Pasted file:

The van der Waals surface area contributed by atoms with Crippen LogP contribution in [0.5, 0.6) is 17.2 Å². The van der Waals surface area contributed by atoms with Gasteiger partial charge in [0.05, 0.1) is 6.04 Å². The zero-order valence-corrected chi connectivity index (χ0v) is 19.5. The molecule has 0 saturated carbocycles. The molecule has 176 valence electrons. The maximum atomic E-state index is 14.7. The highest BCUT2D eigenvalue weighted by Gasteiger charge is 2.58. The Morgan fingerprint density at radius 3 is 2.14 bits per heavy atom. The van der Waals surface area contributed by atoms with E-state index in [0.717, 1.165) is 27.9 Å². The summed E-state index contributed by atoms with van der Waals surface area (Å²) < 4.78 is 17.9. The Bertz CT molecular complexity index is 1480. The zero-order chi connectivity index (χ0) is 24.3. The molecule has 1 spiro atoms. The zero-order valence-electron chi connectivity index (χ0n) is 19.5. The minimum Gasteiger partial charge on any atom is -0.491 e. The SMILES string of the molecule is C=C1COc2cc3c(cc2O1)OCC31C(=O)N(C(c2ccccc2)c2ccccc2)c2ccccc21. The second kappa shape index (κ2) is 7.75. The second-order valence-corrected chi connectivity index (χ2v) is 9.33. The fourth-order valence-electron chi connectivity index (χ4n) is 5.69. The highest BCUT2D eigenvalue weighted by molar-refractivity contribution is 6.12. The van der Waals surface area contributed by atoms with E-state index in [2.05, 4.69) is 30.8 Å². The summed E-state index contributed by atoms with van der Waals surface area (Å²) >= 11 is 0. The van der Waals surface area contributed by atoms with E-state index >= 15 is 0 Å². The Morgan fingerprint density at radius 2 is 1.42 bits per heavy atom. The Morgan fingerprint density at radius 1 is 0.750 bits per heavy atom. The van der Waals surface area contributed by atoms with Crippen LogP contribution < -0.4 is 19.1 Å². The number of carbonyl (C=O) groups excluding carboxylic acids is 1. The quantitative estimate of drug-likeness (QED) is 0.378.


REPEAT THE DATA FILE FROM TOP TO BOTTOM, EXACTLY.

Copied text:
The van der Waals surface area contributed by atoms with Crippen LogP contribution in [0.5, 0.6) is 17.2 Å². The van der Waals surface area contributed by atoms with Gasteiger partial charge in [0.05, 0.1) is 6.04 Å². The zero-order valence-corrected chi connectivity index (χ0v) is 19.5. The molecule has 0 saturated carbocycles. The molecule has 176 valence electrons. The maximum atomic E-state index is 14.7. The highest BCUT2D eigenvalue weighted by Gasteiger charge is 2.58. The Morgan fingerprint density at radius 3 is 2.14 bits per heavy atom. The van der Waals surface area contributed by atoms with E-state index in [0.717, 1.165) is 27.9 Å². The summed E-state index contributed by atoms with van der Waals surface area (Å²) < 4.78 is 17.9. The Bertz CT molecular complexity index is 1480. The zero-order chi connectivity index (χ0) is 24.3. The molecule has 1 spiro atoms. The zero-order valence-electron chi connectivity index (χ0n) is 19.5. The minimum Gasteiger partial charge on any atom is -0.491 e. The SMILES string of the molecule is C=C1COc2cc3c(cc2O1)OCC31C(=O)N(C(c2ccccc2)c2ccccc2)c2ccccc21. The second kappa shape index (κ2) is 7.75. The second-order valence-corrected chi connectivity index (χ2v) is 9.33. The fourth-order valence-electron chi connectivity index (χ4n) is 5.69. The highest BCUT2D eigenvalue weighted by molar-refractivity contribution is 6.12. The van der Waals surface area contributed by atoms with E-state index in [2.05, 4.69) is 30.8 Å². The summed E-state index contributed by atoms with van der Waals surface area (Å²) >= 11 is 0. The van der Waals surface area contributed by atoms with E-state index >= 15 is 0 Å². The Morgan fingerprint density at radius 2 is 1.42 bits per heavy atom. The Morgan fingerprint density at radius 1 is 0.750 bits per heavy atom. The van der Waals surface area contributed by atoms with Crippen LogP contribution < -0.4 is 19.1 Å². The number of carbonyl (C=O) groups excluding carboxylic acids is 1. The quantitative estimate of drug-likeness (QED) is 0.378.